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BBB: Make sure you buy tickets to the right exhibit

BBB: Make sure you buy tickets to the right exhibit

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Several traveling, immersive Van Gogh exhibits are making headlines, mostly because their similar names are creating widespread confusion. Art enthusiasts are largely looking to purchase tickets to Immersive Van Gogh, but accidentally buying tickets to Van Gogh: The Immersive Experience, Imagine Van Gogh: The Immersive Experience or Van Gogh Alive.

The mix-ups are leading to confusion and frustration, and some are concerned about the legitimacy of the events. One consumer turned to BBB Scam Tracker to share their story. “I saw ads online for Van Gogh: The Immersive Experience, this is different than The Immersive Experience: (Imagine) Van Gogh. From what I have seen, this whole website is false advertising. There is no information on where the event is, even though it was to be announced when the tickets went on sale. There is no information on refunding tickets, no phone number, and the email address for customer service has not yielded any response.”

While Immersive Van Gogh is selling tickets through, Ticketmaster and, customers accidentally buying tickets to Van Gogh: The Immersive Experience are purchasing them through Fever. The ticket sales company has accrued nearly 200 complaints with BBB in the past 12 months.

If you’re hoping to find tickets to one of these traveling exhibits, use these tips from your Better Business Bureau before you buy:

• Purchase from the venue. Purchase tickets from the official venue or their secondary sales options, whenever possible. If the only sales option is through a third-party vendor, check the vendor’s rating and reviews on before you buy.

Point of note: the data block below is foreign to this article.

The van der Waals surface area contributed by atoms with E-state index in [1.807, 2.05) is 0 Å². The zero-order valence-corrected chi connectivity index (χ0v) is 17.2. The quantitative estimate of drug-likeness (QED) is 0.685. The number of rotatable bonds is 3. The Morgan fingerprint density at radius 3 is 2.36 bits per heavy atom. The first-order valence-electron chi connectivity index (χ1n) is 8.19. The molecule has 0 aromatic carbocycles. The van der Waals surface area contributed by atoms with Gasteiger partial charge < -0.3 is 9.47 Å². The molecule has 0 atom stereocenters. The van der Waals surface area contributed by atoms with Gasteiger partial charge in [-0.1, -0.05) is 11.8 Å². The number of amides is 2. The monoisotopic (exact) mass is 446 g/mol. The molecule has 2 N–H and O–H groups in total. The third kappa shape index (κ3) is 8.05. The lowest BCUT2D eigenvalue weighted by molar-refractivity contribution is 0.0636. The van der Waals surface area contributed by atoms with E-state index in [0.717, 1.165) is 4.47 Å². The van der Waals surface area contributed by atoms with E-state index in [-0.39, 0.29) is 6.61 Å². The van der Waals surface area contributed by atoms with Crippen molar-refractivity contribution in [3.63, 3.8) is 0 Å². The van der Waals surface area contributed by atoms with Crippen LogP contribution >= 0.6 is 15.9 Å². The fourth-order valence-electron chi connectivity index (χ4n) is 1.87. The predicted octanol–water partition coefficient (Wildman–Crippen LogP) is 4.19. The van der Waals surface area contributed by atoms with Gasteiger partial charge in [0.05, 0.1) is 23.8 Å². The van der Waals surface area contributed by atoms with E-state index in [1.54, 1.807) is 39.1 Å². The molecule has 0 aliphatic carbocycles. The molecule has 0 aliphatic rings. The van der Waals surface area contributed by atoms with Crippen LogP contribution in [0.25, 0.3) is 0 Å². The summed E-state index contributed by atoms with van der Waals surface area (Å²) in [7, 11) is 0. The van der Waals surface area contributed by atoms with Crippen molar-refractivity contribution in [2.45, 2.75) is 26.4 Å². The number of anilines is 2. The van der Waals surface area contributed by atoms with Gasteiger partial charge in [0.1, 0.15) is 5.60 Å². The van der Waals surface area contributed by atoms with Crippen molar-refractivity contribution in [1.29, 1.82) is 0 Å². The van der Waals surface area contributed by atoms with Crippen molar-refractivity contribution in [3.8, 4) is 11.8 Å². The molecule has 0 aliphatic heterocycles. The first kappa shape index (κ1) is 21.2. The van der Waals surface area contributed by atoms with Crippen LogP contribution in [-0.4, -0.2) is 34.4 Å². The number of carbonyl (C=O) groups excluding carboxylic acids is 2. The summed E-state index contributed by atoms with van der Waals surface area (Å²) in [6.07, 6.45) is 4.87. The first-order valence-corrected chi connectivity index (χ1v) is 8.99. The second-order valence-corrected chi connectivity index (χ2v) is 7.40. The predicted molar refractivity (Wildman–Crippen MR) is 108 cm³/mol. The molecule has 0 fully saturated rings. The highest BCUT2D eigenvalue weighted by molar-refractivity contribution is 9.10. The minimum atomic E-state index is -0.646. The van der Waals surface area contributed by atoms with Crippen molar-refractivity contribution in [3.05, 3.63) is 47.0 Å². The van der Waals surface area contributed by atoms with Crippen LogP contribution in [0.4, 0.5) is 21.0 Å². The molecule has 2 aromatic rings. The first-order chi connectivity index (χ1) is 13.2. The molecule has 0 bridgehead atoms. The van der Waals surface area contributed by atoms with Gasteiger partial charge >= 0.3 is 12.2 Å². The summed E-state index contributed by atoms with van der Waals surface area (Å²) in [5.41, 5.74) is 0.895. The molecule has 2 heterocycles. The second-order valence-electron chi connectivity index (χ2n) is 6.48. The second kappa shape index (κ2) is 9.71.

• Watch for name similarities. Using names similar to those of established events, businesses and organizations is a common scammer’s trick. Confirm the name of the event you want to attend and be sure the website you’re looking at states that name exactly.

• Know the refund policy. Terms of the transaction should be clearly disclosed prior to purchase. Know what options are available to you if you accidentally buy tickets to the wrong event.

• Use safe payment options. Payment options like credit cards allow you to dispute charges and get your money back if the tickets you receive are incorrect.

• Beware of ads. If you search for tickets online, advertisements may be the first results. Continue scrolling until you find the venue or event’s official website and buy from there.

For more tips on ticket buying tips, visit

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An increased online presence meant more opportunity for scammers to target consumers as they shop online. Data from a Better Business Bureau study shows that nearly 40% of Scam Tracker reports were about online purchase scams, and more than 80% of consumers reporting these scams lost money. 

Scammers will use photos and descriptions from other advertisements to sell a vehicle that doesn’t exist. Once a buyer decides they want the car, they are asked to wire money to a third-party escrow business, which is actually operated by the scammer.

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